Flash Ski-Boat and Skier (Scalecraft Limited)
Flash Ski-Boat and Skier (Scalecraft Limited)(i)
|Arch Four , Area 35 |
Toy and Model Boats (display)
A boxed Electric Ski-Boat with Skier plastic snap-together kit, made by Scalecraft of Twickenham, probably in the 1960s.
The boat has a white hull and red deck, and comes with transfers and two painted pink plastic figures in swimwear, a seated male driver wearing dark swimming trunks, and a female water-skier wearing a red bikini.
The kit comes with a small electric motor, and the instruction sheet says that it requires an Ever Ready U11 Battery.
The box has a nesting plain card base with paper tape securing the corners, and a printed white card five-sided upper piece, printed in black and aqua bluegreen against white, with edges folded and secured with metal staples.
Contents, branding and dating
The box edge text says "Made in England" / "Motor Empire Made", which suggests that the plastic parts were made at the plant in Twickenham, Middlesex, while the small electric motor is stamped "JEI"(?) / "H K", which suggests that it was made in Hong Kong. The term "British Commonwealth" (instituted in 1949) took over from the phrase "British Empire", which would suggest that the packaging was pre-1960s ... but it's possible that the older wording might have persisted for some time in some places, and the packaging might be later than this.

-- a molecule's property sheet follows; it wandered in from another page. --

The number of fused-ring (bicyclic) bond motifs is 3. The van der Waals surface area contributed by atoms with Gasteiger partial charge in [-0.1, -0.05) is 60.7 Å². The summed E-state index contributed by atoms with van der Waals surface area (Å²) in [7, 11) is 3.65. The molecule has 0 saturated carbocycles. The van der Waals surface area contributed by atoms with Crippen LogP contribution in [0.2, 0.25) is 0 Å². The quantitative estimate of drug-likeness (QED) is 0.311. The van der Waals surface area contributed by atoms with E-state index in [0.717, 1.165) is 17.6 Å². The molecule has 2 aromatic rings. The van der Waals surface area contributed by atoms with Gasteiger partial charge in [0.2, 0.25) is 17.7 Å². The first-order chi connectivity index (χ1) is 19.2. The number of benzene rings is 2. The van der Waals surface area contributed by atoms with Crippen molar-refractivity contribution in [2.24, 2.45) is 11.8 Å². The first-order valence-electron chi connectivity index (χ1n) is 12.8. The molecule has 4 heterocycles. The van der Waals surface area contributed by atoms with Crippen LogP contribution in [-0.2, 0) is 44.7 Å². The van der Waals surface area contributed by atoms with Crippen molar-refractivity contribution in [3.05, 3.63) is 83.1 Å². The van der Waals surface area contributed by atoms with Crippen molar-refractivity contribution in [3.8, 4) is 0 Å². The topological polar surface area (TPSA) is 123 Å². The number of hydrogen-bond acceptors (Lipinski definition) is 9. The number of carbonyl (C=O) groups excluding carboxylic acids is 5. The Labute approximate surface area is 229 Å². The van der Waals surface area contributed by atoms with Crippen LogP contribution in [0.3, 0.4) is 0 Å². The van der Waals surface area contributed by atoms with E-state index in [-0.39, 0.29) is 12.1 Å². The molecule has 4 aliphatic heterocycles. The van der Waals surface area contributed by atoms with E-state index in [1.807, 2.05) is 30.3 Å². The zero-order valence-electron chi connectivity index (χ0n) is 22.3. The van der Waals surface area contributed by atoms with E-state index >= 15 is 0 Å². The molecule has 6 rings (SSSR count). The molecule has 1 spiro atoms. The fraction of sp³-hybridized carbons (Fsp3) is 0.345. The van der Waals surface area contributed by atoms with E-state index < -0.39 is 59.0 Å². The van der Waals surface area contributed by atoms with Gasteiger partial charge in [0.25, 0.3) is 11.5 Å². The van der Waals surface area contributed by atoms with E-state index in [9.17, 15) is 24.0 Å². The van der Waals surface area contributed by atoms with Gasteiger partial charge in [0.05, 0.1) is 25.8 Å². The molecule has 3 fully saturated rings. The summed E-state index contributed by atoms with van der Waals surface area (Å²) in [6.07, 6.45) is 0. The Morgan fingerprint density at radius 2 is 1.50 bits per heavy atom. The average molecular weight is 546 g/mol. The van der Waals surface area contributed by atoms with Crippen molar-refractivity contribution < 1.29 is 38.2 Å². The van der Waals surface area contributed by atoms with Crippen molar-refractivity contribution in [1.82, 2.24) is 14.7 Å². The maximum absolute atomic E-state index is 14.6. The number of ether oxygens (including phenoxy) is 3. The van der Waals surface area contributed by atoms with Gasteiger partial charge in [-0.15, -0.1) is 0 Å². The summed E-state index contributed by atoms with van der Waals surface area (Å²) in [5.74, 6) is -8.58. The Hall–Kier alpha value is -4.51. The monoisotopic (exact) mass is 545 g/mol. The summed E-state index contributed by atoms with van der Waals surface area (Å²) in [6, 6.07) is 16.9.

As well as the Scalecraft branding, the box and instructions sheet also carry a trademark logo for KIM TOYS, which might refer to the manufacturer of the motor – the logo has the letters KIM squeezed into a circle, flanked by two scalloped panels lettered "KIM" / "TOYS", and it might be that the central circle represents the rotating part of an electric motor, with the two flanking panels representing a pair of magnet poles.
Regarding the bikini-clad water-skier, the Bikini was named in 1946 after the Bikini atoll, which was used as a test site for British nuclear weapons testing from 1946-1958. The bikini became steadily more popular into the 1960s, so we'd tend to date the boat as being form the 1950s or 1960s, with an emphasis on the 1960s. We certainly know from an online trade catalogue that it was on sale in 1965.